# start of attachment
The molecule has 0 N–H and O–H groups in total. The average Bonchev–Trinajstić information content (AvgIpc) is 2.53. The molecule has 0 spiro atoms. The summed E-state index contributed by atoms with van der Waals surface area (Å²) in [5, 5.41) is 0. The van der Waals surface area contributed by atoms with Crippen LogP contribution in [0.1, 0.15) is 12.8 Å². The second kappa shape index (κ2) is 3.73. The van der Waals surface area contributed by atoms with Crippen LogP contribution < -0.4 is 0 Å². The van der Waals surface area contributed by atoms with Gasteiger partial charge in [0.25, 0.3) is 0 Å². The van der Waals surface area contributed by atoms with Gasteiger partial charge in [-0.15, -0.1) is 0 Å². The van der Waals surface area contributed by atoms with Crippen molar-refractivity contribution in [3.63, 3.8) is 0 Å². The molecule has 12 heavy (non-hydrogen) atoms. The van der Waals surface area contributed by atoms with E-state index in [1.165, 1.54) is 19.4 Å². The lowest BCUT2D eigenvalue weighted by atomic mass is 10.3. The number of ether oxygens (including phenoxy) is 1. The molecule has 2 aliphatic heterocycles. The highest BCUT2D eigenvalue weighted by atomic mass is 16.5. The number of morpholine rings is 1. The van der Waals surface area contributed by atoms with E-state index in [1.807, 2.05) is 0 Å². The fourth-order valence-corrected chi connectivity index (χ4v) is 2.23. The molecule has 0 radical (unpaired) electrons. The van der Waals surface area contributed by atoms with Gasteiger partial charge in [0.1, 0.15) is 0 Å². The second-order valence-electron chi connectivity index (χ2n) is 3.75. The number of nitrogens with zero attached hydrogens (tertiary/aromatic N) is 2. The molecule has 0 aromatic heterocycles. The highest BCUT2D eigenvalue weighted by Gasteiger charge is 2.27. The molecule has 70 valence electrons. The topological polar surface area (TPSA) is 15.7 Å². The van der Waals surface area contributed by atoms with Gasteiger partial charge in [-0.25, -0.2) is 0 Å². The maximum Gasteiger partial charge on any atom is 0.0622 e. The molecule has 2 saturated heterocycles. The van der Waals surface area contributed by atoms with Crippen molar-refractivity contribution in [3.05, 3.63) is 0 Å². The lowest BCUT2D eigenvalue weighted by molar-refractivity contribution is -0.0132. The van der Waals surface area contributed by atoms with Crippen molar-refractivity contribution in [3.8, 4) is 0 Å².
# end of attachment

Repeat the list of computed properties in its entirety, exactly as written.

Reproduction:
The molecule has 0 N–H and O–H groups in total. The average Bonchev–Trinajstić information content (AvgIpc) is 2.53. The molecule has 0 spiro atoms. The summed E-state index contributed by atoms with van der Waals surface area (Å²) in [5, 5.41) is 0. The van der Waals surface area contributed by atoms with Crippen LogP contribution in [0.1, 0.15) is 12.8 Å². The second kappa shape index (κ2) is 3.73. The van der Waals surface area contributed by atoms with Crippen LogP contribution < -0.4 is 0 Å². The van der Waals surface area contributed by atoms with Gasteiger partial charge in [0.25, 0.3) is 0 Å². The van der Waals surface area contributed by atoms with Gasteiger partial charge in [-0.15, -0.1) is 0 Å². The van der Waals surface area contributed by atoms with Crippen molar-refractivity contribution in [3.63, 3.8) is 0 Å². The molecule has 12 heavy (non-hydrogen) atoms. The van der Waals surface area contributed by atoms with E-state index in [1.165, 1.54) is 19.4 Å². The lowest BCUT2D eigenvalue weighted by atomic mass is 10.3. The number of ether oxygens (including phenoxy) is 1. The molecule has 2 aliphatic heterocycles. The highest BCUT2D eigenvalue weighted by atomic mass is 16.5. The number of morpholine rings is 1. The van der Waals surface area contributed by atoms with E-state index in [1.807, 2.05) is 0 Å². The fourth-order valence-corrected chi connectivity index (χ4v) is 2.23. The molecule has 0 radical (unpaired) electrons. The van der Waals surface area contributed by atoms with Gasteiger partial charge in [0.1, 0.15) is 0 Å². The second-order valence-electron chi connectivity index (χ2n) is 3.75. The number of nitrogens with zero attached hydrogens (tertiary/aromatic N) is 2. The molecule has 0 aromatic heterocycles. The highest BCUT2D eigenvalue weighted by Gasteiger charge is 2.27. The molecule has 70 valence electrons. The topological polar surface area (TPSA) is 15.7 Å². The van der Waals surface area contributed by atoms with Gasteiger partial charge in [-0.25, -0.2) is 0 Å². The maximum Gasteiger partial charge on any atom is 0.0622 e. The molecule has 2 saturated heterocycles. The van der Waals surface area contributed by atoms with Crippen molar-refractivity contribution in [3.05, 3.63) is 0 Å². The lowest BCUT2D eigenvalue weighted by molar-refractivity contribution is -0.0132. The van der Waals surface area contributed by atoms with Crippen molar-refractivity contribution in [3.8, 4) is 0 Å².